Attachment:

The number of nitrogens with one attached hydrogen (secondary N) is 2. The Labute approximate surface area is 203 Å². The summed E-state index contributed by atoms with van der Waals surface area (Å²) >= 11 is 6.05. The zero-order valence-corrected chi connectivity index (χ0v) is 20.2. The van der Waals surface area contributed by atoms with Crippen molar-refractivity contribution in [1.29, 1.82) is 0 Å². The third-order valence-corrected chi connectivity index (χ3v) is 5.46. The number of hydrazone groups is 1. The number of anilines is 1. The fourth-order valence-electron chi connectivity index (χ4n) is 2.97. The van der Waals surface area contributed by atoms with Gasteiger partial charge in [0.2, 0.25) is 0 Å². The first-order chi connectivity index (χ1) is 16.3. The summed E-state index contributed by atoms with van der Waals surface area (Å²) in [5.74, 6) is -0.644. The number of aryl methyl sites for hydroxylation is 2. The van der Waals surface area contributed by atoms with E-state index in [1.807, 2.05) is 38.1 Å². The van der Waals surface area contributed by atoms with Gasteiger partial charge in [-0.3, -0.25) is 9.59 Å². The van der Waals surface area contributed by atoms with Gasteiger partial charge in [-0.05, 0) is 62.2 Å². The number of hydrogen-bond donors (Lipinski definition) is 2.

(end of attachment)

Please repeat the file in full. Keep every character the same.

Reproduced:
The number of nitrogens with one attached hydrogen (secondary N) is 2. The Labute approximate surface area is 203 Å². The summed E-state index contributed by atoms with van der Waals surface area (Å²) >= 11 is 6.05. The zero-order valence-corrected chi connectivity index (χ0v) is 20.2. The van der Waals surface area contributed by atoms with Crippen molar-refractivity contribution in [1.29, 1.82) is 0 Å². The third-order valence-corrected chi connectivity index (χ3v) is 5.46. The number of hydrazone groups is 1. The number of anilines is 1. The fourth-order valence-electron chi connectivity index (χ4n) is 2.97. The van der Waals surface area contributed by atoms with Gasteiger partial charge in [0.2, 0.25) is 0 Å². The first-order chi connectivity index (χ1) is 16.3. The summed E-state index contributed by atoms with van der Waals surface area (Å²) in [5.74, 6) is -0.644. The number of aryl methyl sites for hydroxylation is 2. The van der Waals surface area contributed by atoms with E-state index in [1.807, 2.05) is 38.1 Å². The van der Waals surface area contributed by atoms with Gasteiger partial charge in [-0.3, -0.25) is 9.59 Å². The van der Waals surface area contributed by atoms with Gasteiger partial charge in [-0.05, 0) is 62.2 Å². The number of hydrogen-bond donors (Lipinski definition) is 2.